The reflected interface will be like below.

//Reflective Visitor interface
public interface ReflectiveVisitor {
   void visit(Object o);
}
//Reflective Element
public interface ReflectiveElement {
    void accept(ReflectiveVisitor visitor);
}
//The new object to visit (We change WrappedString class as to implement //ReflectiveElement 
public class WrappedDouble implements ReflectiveElement {
    private String name;
    private double wDouble;
    public WrappedDouble(String name, double wDouble) {
        this.name = name;
        this.wDouble = wDouble;
    }
    public String getName() {
        return name;
    }
    public double getWDouble() {
        return wDouble;
    }
    @Override
    public void accept(ReflectiveVisitor visitor) {
        visitor.visit(this);
    }
}
public class WrappedString implements ReflectiveElement {
    private String name;
    private String wString;
    public WrappedString(String name, String wString) {
        this.name = name;
        this.wString = wString;
    }
    public String getName() {
        return name;
    }
    public String getwString() {
        return wString;
    }
    @Override
    public void accept(ReflectiveVisitor visitor) {
       visitor.visit(this);
    }
    @Override
    public String toString() {
        return name + "-" + wString;
    }
}
//Reflective Concrete Visitor
import java.lang.reflect.InvocationTargetException;
import java.lang.reflect.Method;

public class AnotherConcreteVisitor implements ReflectiveVisitor {
    @Override
    public void visit(Object o) {
        try {
            Method visitMethod = this.getClass().getMethod("visit", new Class[] { o.getClass() });
            if (visitMethod == null) {
                defaultVisit(o);
            } else {
                visitMethod.invoke(this, new Object[] { o });
            }
        } catch (NoSuchMethodException e) {
            this.defaultVisit(o);
        } catch (InvocationTargetException e) {
            this.defaultVisit(o);
        } catch (IllegalAccessException e) {
            this.defaultVisit(o);
        }
    }
    public void defaultVisit(Object o) {
        System.out.println(o.toString());
    }
    public void visit(WrappedDouble wDouble){
        System.out.println(wDouble.getName() + "-" + wDouble.getWDouble());
        // do sth
    }
}

Lets rewrite the previous example again,

        List heterogenList = new ArrayList();

        heterogenList.add(new WrappedString("wString","A"));//default visit method
        heterogenList.add(new WrappedDouble("wDouble", 1.0));

         ReflectiveVisitor visitor = new AnotherConcreteVisitor();
         for (Iterator iterator = heterogenList.iterator(); iterator.hasNext();) {
            ReflectiveElement reflectiveElement =  (ReflectiveElement) iterator.next();
            reflectiveElement.accept(visitor);
        } 

In this approach, all the objects in our collection are calling the generic visit method of visitor class.
This generic visit method takes Object as parameter, and depending on the type of parameter, calls the related visit method.The important point is, the visitor class has to define visit(data:DataType) method for all data types that it wants to play.If the related visit method cannot be found, there can be a defaultVisit method to do a generic default job.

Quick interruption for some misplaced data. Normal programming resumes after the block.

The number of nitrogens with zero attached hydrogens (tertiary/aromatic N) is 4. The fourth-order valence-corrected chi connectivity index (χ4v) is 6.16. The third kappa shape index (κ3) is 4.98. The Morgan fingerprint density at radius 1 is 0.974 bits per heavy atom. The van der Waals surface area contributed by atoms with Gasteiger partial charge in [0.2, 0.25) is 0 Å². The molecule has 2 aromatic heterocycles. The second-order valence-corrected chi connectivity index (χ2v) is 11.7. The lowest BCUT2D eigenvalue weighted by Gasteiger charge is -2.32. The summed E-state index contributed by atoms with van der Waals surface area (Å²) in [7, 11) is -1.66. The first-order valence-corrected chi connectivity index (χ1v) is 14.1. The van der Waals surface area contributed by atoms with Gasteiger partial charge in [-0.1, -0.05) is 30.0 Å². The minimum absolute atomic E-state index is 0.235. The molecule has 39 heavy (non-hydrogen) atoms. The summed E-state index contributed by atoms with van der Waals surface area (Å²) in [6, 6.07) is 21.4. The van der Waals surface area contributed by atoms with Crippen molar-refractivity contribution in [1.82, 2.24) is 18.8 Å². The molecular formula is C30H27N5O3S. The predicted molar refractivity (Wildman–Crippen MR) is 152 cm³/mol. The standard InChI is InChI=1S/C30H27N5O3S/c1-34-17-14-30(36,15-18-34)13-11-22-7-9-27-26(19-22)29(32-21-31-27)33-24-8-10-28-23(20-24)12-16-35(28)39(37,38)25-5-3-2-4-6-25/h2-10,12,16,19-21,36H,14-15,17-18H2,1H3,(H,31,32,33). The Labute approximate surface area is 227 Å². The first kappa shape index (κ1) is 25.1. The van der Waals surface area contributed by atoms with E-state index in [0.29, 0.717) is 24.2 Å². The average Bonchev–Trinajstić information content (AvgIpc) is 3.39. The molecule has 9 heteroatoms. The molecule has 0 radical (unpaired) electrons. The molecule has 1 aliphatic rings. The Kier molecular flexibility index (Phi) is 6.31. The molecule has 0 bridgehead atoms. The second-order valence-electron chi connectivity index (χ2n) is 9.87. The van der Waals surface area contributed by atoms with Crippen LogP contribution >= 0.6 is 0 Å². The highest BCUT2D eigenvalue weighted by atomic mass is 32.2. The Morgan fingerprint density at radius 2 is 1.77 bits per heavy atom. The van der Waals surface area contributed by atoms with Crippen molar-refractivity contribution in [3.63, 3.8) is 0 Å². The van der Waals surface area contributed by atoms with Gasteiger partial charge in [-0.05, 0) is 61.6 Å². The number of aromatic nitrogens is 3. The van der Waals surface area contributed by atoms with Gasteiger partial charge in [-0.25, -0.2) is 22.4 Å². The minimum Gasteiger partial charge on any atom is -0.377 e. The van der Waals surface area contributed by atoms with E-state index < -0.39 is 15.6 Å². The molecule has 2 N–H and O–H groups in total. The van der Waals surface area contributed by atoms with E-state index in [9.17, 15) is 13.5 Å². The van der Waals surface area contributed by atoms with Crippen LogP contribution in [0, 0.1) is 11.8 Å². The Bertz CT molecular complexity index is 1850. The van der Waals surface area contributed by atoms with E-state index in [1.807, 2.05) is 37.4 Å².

Conclusion:

     With reflective visitor design pattern, the elasticity of adding new visitors is to be improved to include adding new objects to the collection.When we need to add new object to the already defined visitor, all we need is to add a visit method for the new objects to the visitor class.We don't need to change the ReflectiveInterface interface and other visitors.
However this elasticity comes with a performance loss.Since the method that will be called by reflection determined at runtime dynamically, some JVM optimization cannot be done and so reflected parts can cause very bad performance especially at hot spots.
When we execute the below example in my machine using reflection and without using reflection with 1000000 objects we get 50 times slower results.In addition when we increase the number of objects to 10000000 we get Out of Memory error.
The reason may because of the heap space or perm gen space depending on the situation.If you use heavy reflection then it may the JVM's mechanism called "inflation" to run the reflected method faster causes the Out of Memory error with perm gen.Normally, up to a defined calling number, creating an instance of MethodAccessor which is an inner class defined in Method class, each invoke call send to the MethodAccessor's invoke method by JNI (Java Native Interface). Since the JNI method call is very slow, after some method calls, JVM creates a new class at runtime.This class also include invoke method , the instance of it will be used for the invoke calls instead of JNI calls. This technique is called as inflation, and the performance problem of reflection minimized using this.However even with this improvement we still have 50 times slower results.
The classes and the references of instances of this class are kept in permanent generation part of heap.(In our case only one instance of the class created) (Permanent generation hold  class and method definitions, constant pool information (taken from class file), references of object arrays and type arrays associated with the class, classes created at runtime by JVM by inflation, references of static variables, and the information used by JIT for optimization.)
When there is huge amount of reflected method calls with different objects, the classes created for inflation by JVM may cause to fill the permanent generation causing Out of Memory.
In this case you have to reserve enough memory for permanent generation to be used by JVM.

References and Resources:

Erich Gamma, Richard Helm, Ralph Johnson, John Vlissides. Desing Patterns -  Elements of Reusable Object-Oriented Software

http://anshuiitk.blogspot.com/2010/11/excessive-full-garbage-collection.html

You can download the source code from here.